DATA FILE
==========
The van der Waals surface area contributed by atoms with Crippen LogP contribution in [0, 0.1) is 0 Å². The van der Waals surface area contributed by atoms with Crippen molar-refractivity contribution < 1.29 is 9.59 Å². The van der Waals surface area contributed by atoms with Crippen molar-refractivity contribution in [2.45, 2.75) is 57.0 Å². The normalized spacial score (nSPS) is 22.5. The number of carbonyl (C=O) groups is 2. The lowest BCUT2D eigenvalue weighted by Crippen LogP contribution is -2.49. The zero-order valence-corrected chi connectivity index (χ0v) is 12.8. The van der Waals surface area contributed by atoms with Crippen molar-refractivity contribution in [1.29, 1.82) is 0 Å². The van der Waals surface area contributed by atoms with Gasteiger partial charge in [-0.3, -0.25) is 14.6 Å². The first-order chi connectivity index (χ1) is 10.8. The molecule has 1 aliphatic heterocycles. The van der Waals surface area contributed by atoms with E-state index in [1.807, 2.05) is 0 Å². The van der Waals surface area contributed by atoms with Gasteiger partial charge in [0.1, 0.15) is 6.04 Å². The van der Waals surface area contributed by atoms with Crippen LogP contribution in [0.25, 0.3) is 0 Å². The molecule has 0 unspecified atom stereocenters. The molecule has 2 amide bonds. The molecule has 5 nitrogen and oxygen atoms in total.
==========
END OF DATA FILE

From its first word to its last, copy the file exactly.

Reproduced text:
The van der Waals surface area contributed by atoms with Crippen LogP contribution in [0, 0.1) is 0 Å². The van der Waals surface area contributed by atoms with Crippen molar-refractivity contribution < 1.29 is 9.59 Å². The van der Waals surface area contributed by atoms with Crippen molar-refractivity contribution in [2.45, 2.75) is 57.0 Å². The normalized spacial score (nSPS) is 22.5. The number of carbonyl (C=O) groups is 2. The lowest BCUT2D eigenvalue weighted by Crippen LogP contribution is -2.49. The zero-order valence-corrected chi connectivity index (χ0v) is 12.8. The van der Waals surface area contributed by atoms with Crippen molar-refractivity contribution in [1.29, 1.82) is 0 Å². The van der Waals surface area contributed by atoms with Gasteiger partial charge in [-0.3, -0.25) is 14.6 Å². The first-order chi connectivity index (χ1) is 10.8. The molecule has 1 aliphatic heterocycles. The van der Waals surface area contributed by atoms with E-state index in [1.807, 2.05) is 0 Å². The van der Waals surface area contributed by atoms with Gasteiger partial charge in [0.1, 0.15) is 6.04 Å². The van der Waals surface area contributed by atoms with Crippen LogP contribution in [0.25, 0.3) is 0 Å². The molecule has 0 unspecified atom stereocenters. The molecule has 2 amide bonds. The molecule has 5 nitrogen and oxygen atoms in total.